Buddhism Buddhist Talismans
Su Jung Kim
  • LAST REVIEWED: 26 October 2023
  • LAST MODIFIED: 26 October 2023
  • DOI: 10.1093/obo/9780195393521-0286


Talismans are ubiquitous across time and space in Buddhist Asia. With its long history and a wide range of variations, several other terms such as “amulets,” “charms,” and “seals” have been interchangeably and uncritically used. One recognizable pattern in the recent scholarship, however, is that those scholars of the East Asian tradition tend to prefer “talismans” (as a translation of the Chinese word “fu” or “fuyin”), whereas those scholars of the South Asian tradition favor “amulets.” Due to the convoluted and contentious usages of these terms, throughout this piece, on a broader level, I use the term “Buddhist talismans” as the heuristic category that includes both Indian and Sinitic heritages of these ritually charged and culturally conferred power objects. On a more concrete level, Buddhist talismans can be defined as any tangible objects believed to hold magical powers and apotropaic properties meant to be activated when they are ritually consecrated and physically contacted with the beholder, all of which were designed to intervene in the law of karma. The Buddhist use of talismans has its origins in ancient India. Printed dhāraṇī-amulets from Dunhuang, Tibet, and central Asian regions show strong Indian diagram-based and sonic components while fu-talismans from the Sinitic realm tend to be more letter-based signs, often exhibiting strong affinities with the Daoist use of talismans. Strickmann 2002 (cited under Chinese Talismans with a Broader Framework) suggests that the Buddhist use of talismans in China may have begun as early as the beginning of the 4th century although the imperial, bureaucratic use of “contracting document” or “tally” at the imperial court can be traced back to the late Western Han (206 BCE–24 CE). But it was not until the Tang period that this talisman-seal (fuyin) practice spread more widely among the Buddhists as Copp 2014 (cited under Chinese Talismans with a Broader Framework) illustrates. With the constant interplay with Daoism, the ancient Indian practice of talismans (e.g., yantra) also found newer forms and functions over time in the Sinitic Buddhist world. Certain markers, such as using the character “the Buddha” on the talismans or featuring other Buddhist divinities or requiring Buddhist mudra often carried the hallmark of “Buddhist” practices. Also, Buddhist dhāraṇī texts (written in Siddhaṃ letters and other Buddhist languages) were prominently used as talismans. Although Buddhist talismans were created in Buddhist ritual settings often at the Buddhist monastery by the monastics for the monastics and the laity, other religious elements (e.g., Daoism, Bon, Shinto, shamanic tradition, folk beliefs, etc.) and local-specific cultural components morphed in the production, consumption, circulation, and interpretation of the Buddhist talismans. For a holistic understanding of Buddhist talismans in the future, a deeply inter-religious, inter-regional, and interdisciplinary approach would be desirable.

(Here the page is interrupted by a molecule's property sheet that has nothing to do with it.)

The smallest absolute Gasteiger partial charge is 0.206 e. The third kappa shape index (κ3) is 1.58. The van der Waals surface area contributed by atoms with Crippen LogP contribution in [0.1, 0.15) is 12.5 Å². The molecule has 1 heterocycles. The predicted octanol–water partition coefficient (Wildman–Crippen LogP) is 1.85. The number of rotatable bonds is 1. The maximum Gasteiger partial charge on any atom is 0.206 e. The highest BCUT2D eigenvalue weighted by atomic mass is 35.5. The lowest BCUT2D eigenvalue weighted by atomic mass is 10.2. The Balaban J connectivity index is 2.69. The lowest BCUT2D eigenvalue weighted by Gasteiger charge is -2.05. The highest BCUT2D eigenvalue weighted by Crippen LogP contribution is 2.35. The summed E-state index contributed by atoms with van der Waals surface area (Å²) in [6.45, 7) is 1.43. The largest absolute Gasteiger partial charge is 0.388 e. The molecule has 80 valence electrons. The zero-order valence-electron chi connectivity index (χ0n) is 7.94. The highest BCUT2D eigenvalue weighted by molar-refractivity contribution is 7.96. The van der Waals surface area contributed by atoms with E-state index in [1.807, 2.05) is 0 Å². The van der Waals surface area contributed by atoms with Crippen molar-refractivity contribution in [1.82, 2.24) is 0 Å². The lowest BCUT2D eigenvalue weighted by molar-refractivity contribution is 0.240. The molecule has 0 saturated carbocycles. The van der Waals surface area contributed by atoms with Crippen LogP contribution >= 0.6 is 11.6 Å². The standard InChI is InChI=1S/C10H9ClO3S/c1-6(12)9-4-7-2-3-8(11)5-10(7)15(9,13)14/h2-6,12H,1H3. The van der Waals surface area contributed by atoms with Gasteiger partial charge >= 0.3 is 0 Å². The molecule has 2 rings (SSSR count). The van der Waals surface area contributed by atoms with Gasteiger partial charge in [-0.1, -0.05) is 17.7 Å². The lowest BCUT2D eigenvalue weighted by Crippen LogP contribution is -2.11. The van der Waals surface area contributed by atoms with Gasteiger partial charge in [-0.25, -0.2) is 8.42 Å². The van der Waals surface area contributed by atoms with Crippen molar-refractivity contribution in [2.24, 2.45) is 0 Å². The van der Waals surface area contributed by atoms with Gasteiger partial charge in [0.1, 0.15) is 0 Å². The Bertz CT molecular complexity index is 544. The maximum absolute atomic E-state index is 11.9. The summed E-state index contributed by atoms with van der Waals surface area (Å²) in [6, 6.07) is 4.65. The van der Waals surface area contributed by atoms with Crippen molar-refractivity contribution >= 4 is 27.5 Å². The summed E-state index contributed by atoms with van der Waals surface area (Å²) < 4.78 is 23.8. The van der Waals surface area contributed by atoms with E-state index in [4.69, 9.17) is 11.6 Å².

General Overviews

Despite its prevalence and popularity both in the premodern and modern eras, the academic study of Buddhist talismans has been long forgotten except for anthropological and ethnographical works by the late-19th and early-20th-century Western explorers represented in works such as Waddell 1895 and Hildburgh 1909 (both cited under the Himalaya) Only in recent times, the study of Buddhist talismans has slowly resurfaced with the broader shift in the interest of materiality (e.g., Rambelli 2006, cited under Premodern Period) and interdisciplinary approaches in Buddhist Studies. Critical engagement with these overlooked materials has appeared in chapters and articles, although there has been no monograph solely dedicated to Buddhist talismans just yet. Among this new wave of scholarship, extending the pioneering works by Strickmann 2002 and Robson 2008 (cited under Chinese Talismans with a Broader Framework) provides an extensive and expansive discussion of Buddhist talismans in Chinese religions, situating a talisman as a written document and writing as a primary ritual form that empowers and enables efficacy. Copp is the one who continues this line of research by focusing on talisman-seals from Dunhuang ritual manuals in Copp 2011 (cited under Chinese Talismans with a Broader Framework). Copp 2014 (cited under Chinese Talismans with a Broader Framework) pays attention to the material form of the Buddhist dhāraṇīs and their talismanic use. As it is evident from the bibliographies below, while studies on Chinese Buddhist talismans are steadily increasing, other regions’ talismanic culture is still significantly understudied. Other than this geographical disparity, researchers of talismans often face several challenges. For instance, primary materials that sit in museums, archives, libraries, and private collections are labeled with different terminology, or often not even cataloged, creating a huddle in tapping into these sources. Also, different material mediums (e.g., paper, wood, silk, animal bone, stone, etc.) and techniques (e.g., writing, drawing, printing, and stamping) have been used in the productions, requiring different methodological approaches. The term, “Buddhist talismans” will be primarily used, but whenever I see fit, I try to use the original term that the individual scholar used in his or her work.

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